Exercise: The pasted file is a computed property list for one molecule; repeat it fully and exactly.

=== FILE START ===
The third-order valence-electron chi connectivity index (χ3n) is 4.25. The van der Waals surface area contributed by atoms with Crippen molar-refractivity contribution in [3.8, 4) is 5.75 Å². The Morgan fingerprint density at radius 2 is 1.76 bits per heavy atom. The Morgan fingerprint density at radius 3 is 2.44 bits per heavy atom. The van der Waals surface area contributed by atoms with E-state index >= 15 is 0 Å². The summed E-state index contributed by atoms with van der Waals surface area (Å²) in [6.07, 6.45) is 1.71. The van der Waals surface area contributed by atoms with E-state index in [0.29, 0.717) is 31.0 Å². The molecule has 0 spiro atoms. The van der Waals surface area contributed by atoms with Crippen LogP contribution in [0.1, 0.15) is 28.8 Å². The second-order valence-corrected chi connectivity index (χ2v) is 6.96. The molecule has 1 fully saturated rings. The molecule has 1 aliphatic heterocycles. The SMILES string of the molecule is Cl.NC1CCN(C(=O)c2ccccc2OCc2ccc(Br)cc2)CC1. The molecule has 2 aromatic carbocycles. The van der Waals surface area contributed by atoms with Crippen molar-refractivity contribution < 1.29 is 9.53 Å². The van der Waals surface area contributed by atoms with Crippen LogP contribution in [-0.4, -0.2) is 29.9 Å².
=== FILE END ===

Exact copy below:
The third-order valence-electron chi connectivity index (χ3n) is 4.25. The van der Waals surface area contributed by atoms with Crippen molar-refractivity contribution in [3.8, 4) is 5.75 Å². The Morgan fingerprint density at radius 2 is 1.76 bits per heavy atom. The Morgan fingerprint density at radius 3 is 2.44 bits per heavy atom. The van der Waals surface area contributed by atoms with E-state index >= 15 is 0 Å². The summed E-state index contributed by atoms with van der Waals surface area (Å²) in [6.07, 6.45) is 1.71. The van der Waals surface area contributed by atoms with E-state index in [0.29, 0.717) is 31.0 Å². The molecule has 0 spiro atoms. The van der Waals surface area contributed by atoms with Crippen LogP contribution in [0.1, 0.15) is 28.8 Å². The second-order valence-corrected chi connectivity index (χ2v) is 6.96. The molecule has 1 fully saturated rings. The molecule has 1 aliphatic heterocycles. The SMILES string of the molecule is Cl.NC1CCN(C(=O)c2ccccc2OCc2ccc(Br)cc2)CC1. The molecule has 2 aromatic carbocycles. The van der Waals surface area contributed by atoms with Crippen molar-refractivity contribution < 1.29 is 9.53 Å². The van der Waals surface area contributed by atoms with Crippen LogP contribution in [-0.4, -0.2) is 29.9 Å².